PITTSBURGH (AP) – General Electric Co.’s decision to stop issuing specific quarterly earnings per share guidance, announced Tuesday, may prompt other firms to take similar measures as they grapple with economic uncertainty, analysts say.

GE joins other companies that have long shunned the practice of predicting financial performance every three months, sometimes to Wall Street’s consternation.

In an annual outlook presentation Tuesday, Jeff Immelt, chief executive of the Fairfield, Conn.-based company, which makes light bulbs, aircraft engines and medical devices, said it will drop the practice. The decision to stop issuing specific profit targets comes after the company struggled this year to meet some of its own forecasts, part of the reason its stock has tumbled roughly 50 percent this year.

“You may see other companies follow suit,” said Matt Collins, an analyst with Edward Jones, who noted that another company – Milwaukee-based building systems and auto parts maker Johnson Controls Inc. – earlier Tuesday withdrew its 2009 guidance and predicted a fiscal first-quarter loss, citing sharply lower vehicle production and industry uncertainty.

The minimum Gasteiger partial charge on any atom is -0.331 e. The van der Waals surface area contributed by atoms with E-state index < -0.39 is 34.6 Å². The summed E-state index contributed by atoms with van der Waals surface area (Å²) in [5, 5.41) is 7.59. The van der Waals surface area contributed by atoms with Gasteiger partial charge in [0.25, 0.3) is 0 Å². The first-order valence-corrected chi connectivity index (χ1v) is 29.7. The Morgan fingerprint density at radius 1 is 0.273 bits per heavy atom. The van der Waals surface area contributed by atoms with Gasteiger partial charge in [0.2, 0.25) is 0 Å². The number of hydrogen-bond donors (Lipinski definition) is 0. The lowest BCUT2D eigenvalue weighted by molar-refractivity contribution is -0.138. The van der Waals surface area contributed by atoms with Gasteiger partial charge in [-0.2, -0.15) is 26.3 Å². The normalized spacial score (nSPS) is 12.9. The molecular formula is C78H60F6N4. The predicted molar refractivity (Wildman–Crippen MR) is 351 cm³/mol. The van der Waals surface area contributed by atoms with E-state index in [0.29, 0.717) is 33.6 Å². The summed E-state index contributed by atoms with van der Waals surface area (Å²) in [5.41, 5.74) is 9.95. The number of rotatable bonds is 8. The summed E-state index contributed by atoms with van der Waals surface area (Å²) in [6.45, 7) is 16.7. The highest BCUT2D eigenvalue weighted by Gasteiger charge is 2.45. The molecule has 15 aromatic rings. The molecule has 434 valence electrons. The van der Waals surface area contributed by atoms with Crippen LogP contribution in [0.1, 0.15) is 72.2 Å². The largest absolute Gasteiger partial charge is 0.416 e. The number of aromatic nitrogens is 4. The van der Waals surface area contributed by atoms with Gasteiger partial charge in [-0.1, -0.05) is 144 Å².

GE’s move wasn’t unprecedented, he added, and similar steps by other companies “certainly would take some of the pressure off management” as they try to manage earnings at the end of each quarter.

“It could add to a bit more volatility in the stock, but it could allow management to run the business for the long-term,” Collins said. “That would be good for everybody, in theory.”

Even before the current economic turmoil, companies, industry groups, academics and others criticized the earnings-per-share forecasts, saying they forced companies to focus on short-term returns.

Some large firms, meanwhile, don’t engage in the practice or have done away with it.

Billionaire investor Warren Buffett’s Berkshire Hathaway Inc. of Omaha, Neb., has long refused to provide any earnings guidance and doesn’t even have an investor relations department at its 19-person headquarters.

In 2002, Coca-Cola made headlines when it announced it would stop providing quarterly or annual earnings-per-share. Other big names followed, including AT&T Corp., Google Inc. and McDonald’s Corp.

In October, online brokerage TD Ameritrade Holding Corp. announced it would no longer provide quarterly updates to its earnings guidance. The move was attributed to market uncertainty and research questioning the benefit of such guidance.

Many jewelers have stopped offering outlooks ahead of the crucial holiday season, a popular time for gifts and engagements, as softening discretionary spending has consumers scaling back on purchases of expensive items.

Several large homebuilders have also ceased offering earnings forecasts, as the housing market slump and slowing economy have hammered the sector.

Earlier this month, Horsham, Pa.-based luxury homebuilder Toll Brothers Inc. warned investors its fiscal 2009 revenue will be well below fiscal 2008’s, but declined to give investors any further forecasts, also citing the uncertain economy.

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